Speculators, assisted by the US Federal Reserve, have driven crude oil prices to unsustainable levels over the past year. Now, the Fed is withdrawing the liquidity that has financed this rise.
The above chart from Petromatrix shows the surge in crude oil speculation on the Chicago futures market since August. The light blue line shows it taking off from net length of 50k contracts, to reach 200k by the end of the year.
The dark green line then shows it going even higher this year, to an all-time peak of nearly 300k.
It is no surprise at all that this 6-fold increase in futures demand powered crude oil prices higher. They jumped from $75/bbl in August to $125/bbl at their peak. Every chemical purchasing manager in the world had to buy forward as far as possible, to try and preserve margins.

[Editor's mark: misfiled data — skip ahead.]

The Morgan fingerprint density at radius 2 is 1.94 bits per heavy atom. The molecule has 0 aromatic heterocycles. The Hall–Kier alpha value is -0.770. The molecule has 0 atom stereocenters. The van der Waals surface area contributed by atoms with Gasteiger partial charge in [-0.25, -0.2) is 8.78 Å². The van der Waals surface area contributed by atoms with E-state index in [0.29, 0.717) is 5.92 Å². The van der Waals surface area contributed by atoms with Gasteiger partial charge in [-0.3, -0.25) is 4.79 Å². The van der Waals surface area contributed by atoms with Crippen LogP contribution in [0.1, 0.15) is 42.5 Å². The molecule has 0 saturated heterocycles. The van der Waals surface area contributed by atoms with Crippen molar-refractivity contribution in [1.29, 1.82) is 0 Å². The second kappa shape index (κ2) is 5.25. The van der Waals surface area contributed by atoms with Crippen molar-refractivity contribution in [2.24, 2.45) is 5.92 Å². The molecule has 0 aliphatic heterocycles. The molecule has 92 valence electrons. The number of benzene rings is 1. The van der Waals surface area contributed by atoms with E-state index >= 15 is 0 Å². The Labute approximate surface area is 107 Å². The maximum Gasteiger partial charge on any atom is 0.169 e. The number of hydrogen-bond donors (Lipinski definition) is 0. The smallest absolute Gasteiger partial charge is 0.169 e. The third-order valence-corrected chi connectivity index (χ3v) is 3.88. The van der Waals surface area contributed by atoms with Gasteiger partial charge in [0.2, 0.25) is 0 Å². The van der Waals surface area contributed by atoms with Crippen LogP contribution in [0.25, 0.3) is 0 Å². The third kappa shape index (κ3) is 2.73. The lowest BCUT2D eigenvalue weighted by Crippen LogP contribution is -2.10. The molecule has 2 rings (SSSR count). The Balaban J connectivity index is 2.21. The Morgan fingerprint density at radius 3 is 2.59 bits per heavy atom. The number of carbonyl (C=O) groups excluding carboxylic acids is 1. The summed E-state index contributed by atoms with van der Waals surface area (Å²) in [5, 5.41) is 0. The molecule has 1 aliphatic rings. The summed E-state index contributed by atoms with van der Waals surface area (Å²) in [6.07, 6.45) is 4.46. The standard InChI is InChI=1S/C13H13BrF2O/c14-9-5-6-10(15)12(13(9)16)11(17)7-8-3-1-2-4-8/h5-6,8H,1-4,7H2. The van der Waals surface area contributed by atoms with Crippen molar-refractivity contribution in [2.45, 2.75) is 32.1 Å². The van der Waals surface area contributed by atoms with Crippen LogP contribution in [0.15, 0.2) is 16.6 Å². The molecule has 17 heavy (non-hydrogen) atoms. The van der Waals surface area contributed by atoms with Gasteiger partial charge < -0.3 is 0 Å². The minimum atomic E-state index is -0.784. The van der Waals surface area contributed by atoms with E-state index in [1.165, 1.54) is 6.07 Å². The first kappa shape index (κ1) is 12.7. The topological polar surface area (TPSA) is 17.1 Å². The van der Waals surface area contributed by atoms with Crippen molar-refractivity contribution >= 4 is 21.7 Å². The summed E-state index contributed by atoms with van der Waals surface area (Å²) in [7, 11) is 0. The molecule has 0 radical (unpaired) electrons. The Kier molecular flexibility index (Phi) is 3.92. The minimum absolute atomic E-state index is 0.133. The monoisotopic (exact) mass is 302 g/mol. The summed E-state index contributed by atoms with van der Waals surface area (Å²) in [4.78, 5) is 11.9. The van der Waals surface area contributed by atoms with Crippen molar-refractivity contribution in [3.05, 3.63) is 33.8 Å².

But now the Fed’s liquidity programme, QE2, has come to an end. Markets anticipated its arrival from August (it officially started in November). Now, since April, they have begun to anticipate a world in which supply/demand balances, not liquidity, determine prices.
How far has this move to go? One clue can be found from the fact that net length is still around 175k, compared to 50k in August. And, of course, there is nothing to stop it going negative, as it did in 2008 (light green line) and 2009 (red).
The Fed’s aim with QE2 was to boost risk assets, and drive down the value of the US$. It thought this would kick-start consumer confidence. How wrong can you be?